# Prove Heron's Formula (Trigonometry)

## Homework Statement

If a, b, c are the lengths of the sides of a triangle, then the area K of the triangle is given by $$K=\sqrt{s(s-a)(s-b)(s-c)}$$, where $$s=\frac{1}{2}(a+b+c)$$. The number s is called the semiperimeter. Prove Heron's Formula. Hint: Use the area formula $$K=\frac{1}{2}bc\sin\phi$$.

sinphi should be sinA. it wouldn't let me use sinA.

## The Attempt at a Solution

Absolute torture if you ask me!!! I need help getting on the right track, any help is appreciated.

Ignore everything from the triangle and down, that's a different problem.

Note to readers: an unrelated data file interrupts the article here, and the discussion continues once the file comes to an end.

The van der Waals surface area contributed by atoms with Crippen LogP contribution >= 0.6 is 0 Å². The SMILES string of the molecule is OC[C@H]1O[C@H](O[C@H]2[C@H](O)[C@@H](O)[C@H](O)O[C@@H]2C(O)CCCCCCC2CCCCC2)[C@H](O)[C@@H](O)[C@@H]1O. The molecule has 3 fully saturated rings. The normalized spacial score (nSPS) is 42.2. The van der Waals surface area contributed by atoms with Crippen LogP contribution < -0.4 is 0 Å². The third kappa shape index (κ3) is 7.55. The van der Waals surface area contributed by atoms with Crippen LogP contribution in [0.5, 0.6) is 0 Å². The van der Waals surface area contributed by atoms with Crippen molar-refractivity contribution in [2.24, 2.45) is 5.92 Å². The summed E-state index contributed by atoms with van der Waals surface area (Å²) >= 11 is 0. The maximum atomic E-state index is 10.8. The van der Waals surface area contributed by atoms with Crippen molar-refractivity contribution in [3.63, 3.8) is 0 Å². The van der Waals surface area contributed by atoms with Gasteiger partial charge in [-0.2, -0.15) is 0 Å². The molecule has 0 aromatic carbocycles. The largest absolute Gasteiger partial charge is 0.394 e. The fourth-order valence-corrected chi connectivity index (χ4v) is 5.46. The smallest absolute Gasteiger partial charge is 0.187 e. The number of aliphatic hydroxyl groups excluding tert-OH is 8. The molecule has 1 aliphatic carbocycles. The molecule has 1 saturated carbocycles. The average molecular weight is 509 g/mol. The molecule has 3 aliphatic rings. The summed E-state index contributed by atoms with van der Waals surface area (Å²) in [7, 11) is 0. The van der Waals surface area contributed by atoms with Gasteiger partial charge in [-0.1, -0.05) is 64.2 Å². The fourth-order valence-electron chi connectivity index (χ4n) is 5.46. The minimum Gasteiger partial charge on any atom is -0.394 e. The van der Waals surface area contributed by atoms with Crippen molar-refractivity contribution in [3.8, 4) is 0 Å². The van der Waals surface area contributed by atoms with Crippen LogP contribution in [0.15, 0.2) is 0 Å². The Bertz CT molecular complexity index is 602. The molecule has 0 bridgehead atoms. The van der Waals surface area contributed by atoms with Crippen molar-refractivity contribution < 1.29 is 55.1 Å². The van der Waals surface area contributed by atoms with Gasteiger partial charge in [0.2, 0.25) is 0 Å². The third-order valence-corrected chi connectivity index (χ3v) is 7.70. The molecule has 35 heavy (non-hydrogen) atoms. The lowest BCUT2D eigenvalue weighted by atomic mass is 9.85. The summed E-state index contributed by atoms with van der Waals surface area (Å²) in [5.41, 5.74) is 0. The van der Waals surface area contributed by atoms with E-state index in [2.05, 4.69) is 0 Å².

http://img206.imageshack.us/img206/697/53149485pi4.jpg [Broken]​

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my way:
K=whatever
K^2=whatever without sqrt

K^2 = that sin theta area^2

and using identidy sin^2 = 1-cos^2 in above

and cosine law, and some simplication, you would eventually reach somewhere like
-a^4+6a^3+3a^2......

and now just expand that herione thing

lol >(evil smile)<

my way:
K=whatever
K^2=whatever without sqrt

K^2 = that sin theta area^2

and using identidy sin^2 = 1-cos^2 in above

and cosine law, and some simplication, you would eventually reach somewhere like
-a^4+6a^3+3a^2......

and now just expand that herione thing

lol >(evil smile)<
lol ... i don't follow!!! :surprised

you didn't square the equation in the starting, but I did..

you didn't square the equation in the starting, but I did..
ok let me try it that way.